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Denmark-headquartered Baltic Control was approved as an inspector of U.S. exports to China earlier this year | Bullstar/Shutterstock

China has approved the first non-Chinese-government-affiliated entity to inspect U.S. recovered fiber shipments to the Asia country. The move raises questions about the country’s long-term plans for recovered fiber imports.

Denmark-headquartered Baltic Control was approved as an inspector of U.S. exports to China earlier this year, Chinese customs officials have noted. The company issued a press release and the move was noted by the Institute of Scrap Recycling Industries (ISRI) this month.

According to guidelines published by Baltic Control, the approval allows the company to inspect shipments of all fiber grades except for mixed paper. It also covers ferrous and non-ferrous metals. The company will inspect shipments to ensure they meet China’s GB 16487 quality criteria, which set a maximum 0.5% contamination limit on fiber shipments.

China Certification and Inspection Group (CCIC), a quasi-governmental agency, has long been the sole official inspection authority for U.S. shipments to China. The country in 2018 opened the process to allow additional inspection companies to apply, concurrent with a new rule requiring every load of scrap material bound for China to receive a pre-shipment inspection. But until now CCIC has remained the only approved inspector.

“It’s an additional option for obtaining pre-shipment inspections,” said Adina Renee Adler, assistant vice president for international affairs at ISRI. When CCIC was the only option, the inspection agency at times was overwhelmed with requests, leading to longer wait times, she added.

The Baltic Control approval doesn’t necessarily mean exporting will become easier, Adler noted, but there will be more options to get inspections.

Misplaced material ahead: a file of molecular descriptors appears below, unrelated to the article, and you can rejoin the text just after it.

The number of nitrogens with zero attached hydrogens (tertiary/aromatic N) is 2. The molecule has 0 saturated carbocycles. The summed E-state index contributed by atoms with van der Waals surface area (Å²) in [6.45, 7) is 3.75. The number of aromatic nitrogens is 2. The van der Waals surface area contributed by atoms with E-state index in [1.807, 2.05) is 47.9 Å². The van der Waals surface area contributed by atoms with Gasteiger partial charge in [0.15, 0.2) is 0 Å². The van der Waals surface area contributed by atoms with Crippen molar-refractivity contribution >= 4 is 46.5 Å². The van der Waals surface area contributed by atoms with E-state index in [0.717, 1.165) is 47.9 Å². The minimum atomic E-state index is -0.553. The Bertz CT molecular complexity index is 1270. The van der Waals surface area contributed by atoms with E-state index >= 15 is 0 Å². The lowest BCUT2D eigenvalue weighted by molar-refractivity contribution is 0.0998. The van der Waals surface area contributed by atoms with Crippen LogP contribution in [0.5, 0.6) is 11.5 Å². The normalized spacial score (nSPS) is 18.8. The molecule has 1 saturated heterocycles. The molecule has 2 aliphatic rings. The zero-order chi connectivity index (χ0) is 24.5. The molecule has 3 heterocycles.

Outside the immediate implications for U.S. companies, the approval raises questions about China’s long-term plans for fiber imports. 

The Chinese government in 2018 first announced its goal to extend material bans to cover every form of “solid waste,” a definition that usually includes recyclables. Such a restriction would shut the door to OCC, which has continued to flow from the U.S. to China en masse.

The government again reiterated these plans earlier this year, with a government official denouncing media reports that China would back off on its material restrictions. “China will not relax the ban, but will carry it forward,” the official said.

Then, earlier this month, an expert analyzed upcoming domestic Chinese solid waste management law changes and found more indications of a complete ban in the future.

But the move by China’s official customs agency to approve another inspection option appears contrary to banning those same shipments.

“I think it’s a question that entered my mind immediately: Why go through the process of approving pre-shipment inspectors if you’re going to ban materials?” Adler said. “I think it’s a signal that it’s not going to be a wholesale 100% ban on all materials. I think they’re going to be very selective on import prohibitions depending on what their domestic manufacturing industry needs.”

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